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I would like to use the Regex to match the first twelve characters of a string I've received. I'm receiving the string and I want to validate which string to discard and which to keep. Once I've validated the string I then instantiate an object based on the information in the string.

In my example I want to check for a specific character (A), eight numbers, a colon and then either B|C followed by an D. This pattern identifies a string which I would like to work with. However the following pattern fails to match and I suspect it is due to the colon


I want this to match, where the zeroes are any number 0-9 and where the B is interchangeable with a C. I need to verify that the colon is present, as there are cases where the string may be malformed.

Example of characters that should pass the Regex pattern;

share|improve this question
What do you mean by if fails? How exactly it fails? – Rohit Jain Feb 11 '13 at 16:49
You have A|B followed by C in the text and then later B|C followed by D. Which is it? – Matt Burland Feb 11 '13 at 16:51
Not sure why you have the comma in {8,} rather than just {8}, but your regex seems to match the string you gave. – Matt Burland Feb 11 '13 at 16:53
Passing it the string and it fails, other research indicates that I'd have to use a \ to compare the colon but this just escapes the string – Simon Johnson Feb 11 '13 at 16:55
When you say "verify the colon is present" does that mean you will want to match <code>A00000000BD</code> as well and perhaps add the <code>:</code> in? – spots Feb 11 '13 at 16:56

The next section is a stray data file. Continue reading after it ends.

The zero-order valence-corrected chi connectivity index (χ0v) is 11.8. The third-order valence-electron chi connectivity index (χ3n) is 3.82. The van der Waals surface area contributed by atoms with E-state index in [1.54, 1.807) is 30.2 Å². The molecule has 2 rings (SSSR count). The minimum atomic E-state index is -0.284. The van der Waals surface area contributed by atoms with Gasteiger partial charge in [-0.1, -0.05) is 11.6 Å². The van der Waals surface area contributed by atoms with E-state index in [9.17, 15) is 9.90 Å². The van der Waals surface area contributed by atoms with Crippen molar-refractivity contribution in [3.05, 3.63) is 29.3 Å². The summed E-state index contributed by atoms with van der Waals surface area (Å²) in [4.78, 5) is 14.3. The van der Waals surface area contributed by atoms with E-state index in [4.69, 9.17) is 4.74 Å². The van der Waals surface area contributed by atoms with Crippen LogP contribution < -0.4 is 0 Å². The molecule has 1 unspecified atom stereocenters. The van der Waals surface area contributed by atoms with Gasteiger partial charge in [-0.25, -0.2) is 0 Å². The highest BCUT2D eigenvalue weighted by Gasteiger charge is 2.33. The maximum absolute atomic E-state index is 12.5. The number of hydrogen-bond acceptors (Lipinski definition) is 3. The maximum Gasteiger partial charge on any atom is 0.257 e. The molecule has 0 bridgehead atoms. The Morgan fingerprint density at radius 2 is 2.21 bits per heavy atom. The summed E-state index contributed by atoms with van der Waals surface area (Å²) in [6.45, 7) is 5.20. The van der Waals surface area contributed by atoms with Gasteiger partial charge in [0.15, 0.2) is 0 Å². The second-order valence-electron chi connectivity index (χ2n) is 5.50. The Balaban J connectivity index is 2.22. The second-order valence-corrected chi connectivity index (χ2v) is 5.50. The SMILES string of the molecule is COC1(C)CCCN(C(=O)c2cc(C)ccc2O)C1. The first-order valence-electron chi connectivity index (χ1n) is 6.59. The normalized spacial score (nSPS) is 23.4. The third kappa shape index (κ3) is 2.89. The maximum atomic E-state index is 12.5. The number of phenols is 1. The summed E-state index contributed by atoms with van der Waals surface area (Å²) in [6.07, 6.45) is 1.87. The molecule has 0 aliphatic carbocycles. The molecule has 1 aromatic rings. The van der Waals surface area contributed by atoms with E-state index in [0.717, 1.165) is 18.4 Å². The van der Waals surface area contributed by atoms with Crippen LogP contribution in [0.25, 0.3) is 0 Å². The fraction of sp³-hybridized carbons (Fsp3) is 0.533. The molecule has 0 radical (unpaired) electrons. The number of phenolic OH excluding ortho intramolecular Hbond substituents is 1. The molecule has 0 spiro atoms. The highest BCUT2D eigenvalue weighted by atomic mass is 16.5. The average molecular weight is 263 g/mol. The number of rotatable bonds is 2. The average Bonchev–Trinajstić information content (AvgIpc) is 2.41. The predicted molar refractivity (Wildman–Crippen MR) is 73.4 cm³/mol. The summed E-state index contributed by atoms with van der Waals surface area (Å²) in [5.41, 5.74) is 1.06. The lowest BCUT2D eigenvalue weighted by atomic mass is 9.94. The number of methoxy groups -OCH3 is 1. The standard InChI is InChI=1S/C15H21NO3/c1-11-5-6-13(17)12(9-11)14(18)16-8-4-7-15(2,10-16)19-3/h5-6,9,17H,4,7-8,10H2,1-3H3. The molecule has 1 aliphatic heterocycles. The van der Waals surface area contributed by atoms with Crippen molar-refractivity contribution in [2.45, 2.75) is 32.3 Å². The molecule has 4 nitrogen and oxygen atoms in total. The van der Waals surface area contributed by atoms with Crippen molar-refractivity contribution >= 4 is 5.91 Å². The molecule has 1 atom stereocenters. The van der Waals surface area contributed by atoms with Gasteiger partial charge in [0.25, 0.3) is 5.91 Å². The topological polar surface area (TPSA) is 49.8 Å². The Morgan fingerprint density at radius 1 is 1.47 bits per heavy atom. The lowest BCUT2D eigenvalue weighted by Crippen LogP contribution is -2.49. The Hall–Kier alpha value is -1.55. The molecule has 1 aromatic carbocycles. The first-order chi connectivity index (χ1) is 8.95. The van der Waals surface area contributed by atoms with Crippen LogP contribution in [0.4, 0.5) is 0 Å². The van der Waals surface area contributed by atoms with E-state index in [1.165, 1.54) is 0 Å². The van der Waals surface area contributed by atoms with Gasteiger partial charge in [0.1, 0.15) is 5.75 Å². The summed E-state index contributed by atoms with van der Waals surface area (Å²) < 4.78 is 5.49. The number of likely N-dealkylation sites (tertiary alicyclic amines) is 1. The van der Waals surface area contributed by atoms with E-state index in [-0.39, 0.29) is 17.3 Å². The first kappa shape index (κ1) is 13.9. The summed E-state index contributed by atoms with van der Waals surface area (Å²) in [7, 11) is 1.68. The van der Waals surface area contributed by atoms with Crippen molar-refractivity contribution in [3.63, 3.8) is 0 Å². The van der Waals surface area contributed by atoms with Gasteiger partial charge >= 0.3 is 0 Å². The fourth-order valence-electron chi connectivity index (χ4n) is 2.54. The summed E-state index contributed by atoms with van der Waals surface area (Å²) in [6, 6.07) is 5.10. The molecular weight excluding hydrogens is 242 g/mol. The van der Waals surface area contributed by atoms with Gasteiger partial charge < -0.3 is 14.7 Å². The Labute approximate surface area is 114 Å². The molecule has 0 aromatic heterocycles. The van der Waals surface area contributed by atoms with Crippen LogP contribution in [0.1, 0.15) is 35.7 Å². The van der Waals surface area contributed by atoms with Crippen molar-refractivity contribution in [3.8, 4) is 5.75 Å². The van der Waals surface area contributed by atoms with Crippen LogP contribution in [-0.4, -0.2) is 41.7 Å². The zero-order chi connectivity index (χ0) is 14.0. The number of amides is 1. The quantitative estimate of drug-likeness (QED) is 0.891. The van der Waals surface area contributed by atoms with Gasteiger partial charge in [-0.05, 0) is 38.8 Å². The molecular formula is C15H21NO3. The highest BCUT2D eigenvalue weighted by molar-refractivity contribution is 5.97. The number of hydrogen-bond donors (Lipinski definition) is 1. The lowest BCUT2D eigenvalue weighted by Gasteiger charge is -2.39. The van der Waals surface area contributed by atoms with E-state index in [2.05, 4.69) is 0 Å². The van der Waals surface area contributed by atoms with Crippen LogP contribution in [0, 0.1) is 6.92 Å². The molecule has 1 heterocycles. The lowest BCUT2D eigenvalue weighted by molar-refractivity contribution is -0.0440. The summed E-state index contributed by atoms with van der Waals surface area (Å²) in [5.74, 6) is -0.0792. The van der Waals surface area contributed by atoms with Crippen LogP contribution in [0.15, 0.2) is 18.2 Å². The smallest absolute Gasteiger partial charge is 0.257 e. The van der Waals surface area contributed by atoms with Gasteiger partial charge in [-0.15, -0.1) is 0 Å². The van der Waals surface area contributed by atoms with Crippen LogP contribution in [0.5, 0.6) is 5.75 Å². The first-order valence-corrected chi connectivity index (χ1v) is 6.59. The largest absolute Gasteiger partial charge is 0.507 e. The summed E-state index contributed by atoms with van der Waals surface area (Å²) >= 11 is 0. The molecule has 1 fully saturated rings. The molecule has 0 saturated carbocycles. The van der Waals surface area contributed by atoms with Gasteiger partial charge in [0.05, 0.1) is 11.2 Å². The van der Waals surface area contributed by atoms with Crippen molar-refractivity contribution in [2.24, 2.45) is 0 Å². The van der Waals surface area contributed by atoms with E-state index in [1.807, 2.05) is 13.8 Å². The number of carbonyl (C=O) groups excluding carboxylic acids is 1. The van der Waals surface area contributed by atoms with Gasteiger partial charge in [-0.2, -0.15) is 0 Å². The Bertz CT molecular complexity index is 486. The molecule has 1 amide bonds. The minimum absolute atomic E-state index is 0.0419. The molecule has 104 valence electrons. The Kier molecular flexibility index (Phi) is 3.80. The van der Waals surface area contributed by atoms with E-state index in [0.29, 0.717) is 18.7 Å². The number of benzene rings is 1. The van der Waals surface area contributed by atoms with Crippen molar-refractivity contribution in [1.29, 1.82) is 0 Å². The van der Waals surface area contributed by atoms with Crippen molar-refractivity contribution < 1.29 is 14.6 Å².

That regex should work. A few suggestions:

  • {8,} matches 8 and more characters.
  • The entire regex will also match substrings of a longer string (i.e. "XYZA12345678:CDEFG"). If you don't want that, anchor your regex.
  • (B|C) can be replaced by [BC]

So try this:

if (Regex.IsMatch(my_string,"^A[0-9]{8}:[BC]D"))
share|improve this answer
You could change [0-9] to \d too if you wanted – spots Feb 11 '13 at 16:57
@spots: No. \d also matches non-ASCII numerals. He doesn't seem to want that. – Tim Pietzcker Feb 11 '13 at 16:57
While this is solid in theory i'm failing to match with this case, this part i'm checking for is at the front of a longer string and I want to stop validating at the D. I'm using this regex to check a portion of my string before pulling it to pieces. This check is to filter out strings which aren't required. – Simon Johnson Feb 12 '13 at 8:49
@SimonJohnson: That's exactly what this regex is doing, and what the IsMatch() method is there for. There must be some other problem. Please edit your question and post a code sample that allows us to reproduce the problem. – Tim Pietzcker Feb 12 '13 at 8:52

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